Italian developer Renexia launches first Europe's offshore wind farm with Chinese turbines

Industry bodies and eco groups hope project can mark ‘turning point’ for Italy’s slow permitting processes

The Beleolico project comprises ten of MingYang Smart Energy’s MySE 3.0-135 turbines
The Beleolico project comprises ten of MingYang Smart Energy’s MySE 3.0-135 turbines

Italian developer Renexia has inaugurated the country’s first offshore wind farm and first European offshore project to use Chinese turbines.

Its 30MW Beleolico Beleolico (30MW) Offshoreoff Taranto, Apulia, Italy, Europe Click to see full details wind farm in the port of Taranto in Puglia, southern Italy comprises ten of MingYang Smart Energy’s MySE 3.0-135 turbines installed on monopile foundations supplied by Spain’s Haizea Wind Group.

The project is also the first offshore wind farm in the Mediterranean Sea.

Renexia – the renewable energy division of Italian engineering firm Toto – had first proposed the project in 2008 and then secured a 25-year tariff with a price of €161.70/MWh in an Italian auction in 2016.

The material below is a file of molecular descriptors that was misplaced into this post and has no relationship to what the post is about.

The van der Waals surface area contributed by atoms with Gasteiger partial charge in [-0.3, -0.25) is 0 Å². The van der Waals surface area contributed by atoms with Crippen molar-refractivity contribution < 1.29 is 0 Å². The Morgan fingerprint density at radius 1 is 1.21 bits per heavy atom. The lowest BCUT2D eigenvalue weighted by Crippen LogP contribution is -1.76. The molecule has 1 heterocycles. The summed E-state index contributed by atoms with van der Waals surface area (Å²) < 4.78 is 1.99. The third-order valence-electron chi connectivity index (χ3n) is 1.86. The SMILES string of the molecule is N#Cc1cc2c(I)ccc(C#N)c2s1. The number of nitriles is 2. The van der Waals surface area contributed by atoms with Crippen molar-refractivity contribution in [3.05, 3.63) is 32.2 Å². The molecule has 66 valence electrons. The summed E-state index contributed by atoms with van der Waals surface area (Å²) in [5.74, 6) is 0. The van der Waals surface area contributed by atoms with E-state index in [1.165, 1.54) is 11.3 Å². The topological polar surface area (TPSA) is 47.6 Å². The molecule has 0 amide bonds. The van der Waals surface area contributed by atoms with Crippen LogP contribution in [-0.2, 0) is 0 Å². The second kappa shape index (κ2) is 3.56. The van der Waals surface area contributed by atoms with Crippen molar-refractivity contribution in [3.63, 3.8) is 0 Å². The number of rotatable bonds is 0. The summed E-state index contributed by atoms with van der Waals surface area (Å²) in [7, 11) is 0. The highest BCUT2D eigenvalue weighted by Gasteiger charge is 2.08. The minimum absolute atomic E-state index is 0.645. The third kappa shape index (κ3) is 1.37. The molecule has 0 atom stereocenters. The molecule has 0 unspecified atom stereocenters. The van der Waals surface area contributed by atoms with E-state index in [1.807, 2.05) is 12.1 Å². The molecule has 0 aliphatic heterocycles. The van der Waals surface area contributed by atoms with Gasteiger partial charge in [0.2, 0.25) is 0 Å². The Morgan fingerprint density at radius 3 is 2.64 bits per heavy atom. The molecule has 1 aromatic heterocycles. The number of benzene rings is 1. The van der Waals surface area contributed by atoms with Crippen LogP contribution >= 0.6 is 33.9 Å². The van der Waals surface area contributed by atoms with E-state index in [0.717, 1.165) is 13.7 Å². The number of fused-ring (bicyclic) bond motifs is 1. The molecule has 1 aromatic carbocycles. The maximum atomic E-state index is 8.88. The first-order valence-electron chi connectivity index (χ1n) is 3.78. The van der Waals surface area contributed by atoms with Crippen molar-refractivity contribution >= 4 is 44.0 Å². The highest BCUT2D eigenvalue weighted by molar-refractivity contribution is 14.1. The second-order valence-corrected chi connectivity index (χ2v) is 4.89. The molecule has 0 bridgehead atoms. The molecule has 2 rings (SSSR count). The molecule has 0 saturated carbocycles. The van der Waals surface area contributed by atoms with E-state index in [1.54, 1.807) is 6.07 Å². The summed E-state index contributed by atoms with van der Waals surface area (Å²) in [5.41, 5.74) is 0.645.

Industry body WindEurope congratulated the developers on inaugurating the project. However, it noted: “It took Italy 13 years to permit and build this project – they need to get faster!”

Meanwhile, environmental action group Legambiente held a banner at the inauguration ceremony reading “Sorry, I’m late”. It explained that this was to reflect the time between the project being first presented in 2008 and then commissioned in 2022.

Stefano Ciafini, national president of Legambiente, said: “The case of Taranto is unfortunately only the tip of the iceberg because in Italy there are many renewable projects blocked due to excessive bureaucracy, no from local administrations, negative opinions from the superintendencies, moratoriums of the regions, protests from local committees and some environmental associations.”

He added that he hopes that the inauguration of the Beleolico project marks a “turning point” for renewables development in Italy with accelerated permitting processes.

Other developers, including Eni and Copenhagen Infrastructure Partners, Falck Renewables and Bluefloat Energy, are also now targeting offshore wind projects in Italian waters.

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